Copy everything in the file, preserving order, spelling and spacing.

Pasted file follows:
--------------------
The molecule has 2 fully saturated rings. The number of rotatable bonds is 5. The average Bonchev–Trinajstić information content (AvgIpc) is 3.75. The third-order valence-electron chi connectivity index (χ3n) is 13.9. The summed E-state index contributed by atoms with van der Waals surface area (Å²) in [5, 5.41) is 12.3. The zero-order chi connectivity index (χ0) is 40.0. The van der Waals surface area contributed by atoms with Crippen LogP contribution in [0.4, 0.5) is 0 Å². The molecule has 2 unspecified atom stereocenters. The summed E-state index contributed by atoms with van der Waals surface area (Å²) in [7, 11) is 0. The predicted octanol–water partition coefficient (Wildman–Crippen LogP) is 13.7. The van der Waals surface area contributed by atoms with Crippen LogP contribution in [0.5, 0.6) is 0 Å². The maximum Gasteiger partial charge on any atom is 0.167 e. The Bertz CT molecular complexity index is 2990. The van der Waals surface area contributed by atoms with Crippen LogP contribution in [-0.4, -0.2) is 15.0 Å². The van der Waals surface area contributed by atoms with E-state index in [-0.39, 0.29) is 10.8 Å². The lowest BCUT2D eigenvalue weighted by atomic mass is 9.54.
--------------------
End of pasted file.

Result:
The molecule has 2 fully saturated rings. The number of rotatable bonds is 5. The average Bonchev–Trinajstić information content (AvgIpc) is 3.75. The third-order valence-electron chi connectivity index (χ3n) is 13.9. The summed E-state index contributed by atoms with van der Waals surface area (Å²) in [5, 5.41) is 12.3. The zero-order chi connectivity index (χ0) is 40.0. The van der Waals surface area contributed by atoms with Crippen LogP contribution in [0.4, 0.5) is 0 Å². The molecule has 2 unspecified atom stereocenters. The summed E-state index contributed by atoms with van der Waals surface area (Å²) in [7, 11) is 0. The predicted octanol–water partition coefficient (Wildman–Crippen LogP) is 13.7. The van der Waals surface area contributed by atoms with Crippen LogP contribution in [0.5, 0.6) is 0 Å². The maximum Gasteiger partial charge on any atom is 0.167 e. The Bertz CT molecular complexity index is 2990. The van der Waals surface area contributed by atoms with Crippen LogP contribution in [-0.4, -0.2) is 15.0 Å². The van der Waals surface area contributed by atoms with E-state index in [-0.39, 0.29) is 10.8 Å². The lowest BCUT2D eigenvalue weighted by atomic mass is 9.54.